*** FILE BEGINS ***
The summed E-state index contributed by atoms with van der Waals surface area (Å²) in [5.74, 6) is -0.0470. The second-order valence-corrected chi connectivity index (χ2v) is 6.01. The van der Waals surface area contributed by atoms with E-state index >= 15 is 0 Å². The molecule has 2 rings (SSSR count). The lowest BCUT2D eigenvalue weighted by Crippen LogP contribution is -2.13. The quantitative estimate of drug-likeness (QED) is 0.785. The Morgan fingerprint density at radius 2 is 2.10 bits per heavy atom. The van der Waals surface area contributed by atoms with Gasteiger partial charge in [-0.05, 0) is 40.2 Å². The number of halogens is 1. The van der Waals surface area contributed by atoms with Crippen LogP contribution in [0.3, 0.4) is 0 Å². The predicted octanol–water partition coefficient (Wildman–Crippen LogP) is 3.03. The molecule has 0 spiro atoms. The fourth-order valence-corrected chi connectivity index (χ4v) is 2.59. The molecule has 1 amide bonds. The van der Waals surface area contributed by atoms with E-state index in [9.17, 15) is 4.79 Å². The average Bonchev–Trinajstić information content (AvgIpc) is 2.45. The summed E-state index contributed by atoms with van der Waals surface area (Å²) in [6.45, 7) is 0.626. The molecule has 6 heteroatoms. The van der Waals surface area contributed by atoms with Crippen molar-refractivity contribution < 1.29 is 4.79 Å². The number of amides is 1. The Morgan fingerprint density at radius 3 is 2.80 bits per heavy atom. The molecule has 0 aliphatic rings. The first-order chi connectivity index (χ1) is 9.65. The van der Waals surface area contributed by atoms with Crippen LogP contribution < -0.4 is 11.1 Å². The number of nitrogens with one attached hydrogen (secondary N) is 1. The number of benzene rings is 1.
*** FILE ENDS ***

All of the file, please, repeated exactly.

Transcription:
The summed E-state index contributed by atoms with van der Waals surface area (Å²) in [5.74, 6) is -0.0470. The second-order valence-corrected chi connectivity index (χ2v) is 6.01. The van der Waals surface area contributed by atoms with E-state index >= 15 is 0 Å². The molecule has 2 rings (SSSR count). The lowest BCUT2D eigenvalue weighted by Crippen LogP contribution is -2.13. The quantitative estimate of drug-likeness (QED) is 0.785. The Morgan fingerprint density at radius 2 is 2.10 bits per heavy atom. The van der Waals surface area contributed by atoms with Gasteiger partial charge in [-0.05, 0) is 40.2 Å². The number of halogens is 1. The van der Waals surface area contributed by atoms with Crippen LogP contribution in [0.3, 0.4) is 0 Å². The predicted octanol–water partition coefficient (Wildman–Crippen LogP) is 3.03. The molecule has 0 spiro atoms. The fourth-order valence-corrected chi connectivity index (χ4v) is 2.59. The molecule has 1 amide bonds. The van der Waals surface area contributed by atoms with E-state index in [9.17, 15) is 4.79 Å². The average Bonchev–Trinajstić information content (AvgIpc) is 2.45. The summed E-state index contributed by atoms with van der Waals surface area (Å²) in [6.45, 7) is 0.626. The molecule has 6 heteroatoms. The van der Waals surface area contributed by atoms with Crippen molar-refractivity contribution < 1.29 is 4.79 Å². The number of amides is 1. The Morgan fingerprint density at radius 3 is 2.80 bits per heavy atom. The molecule has 0 aliphatic rings. The first-order chi connectivity index (χ1) is 9.65. The van der Waals surface area contributed by atoms with Crippen LogP contribution < -0.4 is 11.1 Å². The number of nitrogens with one attached hydrogen (secondary N) is 1. The number of benzene rings is 1.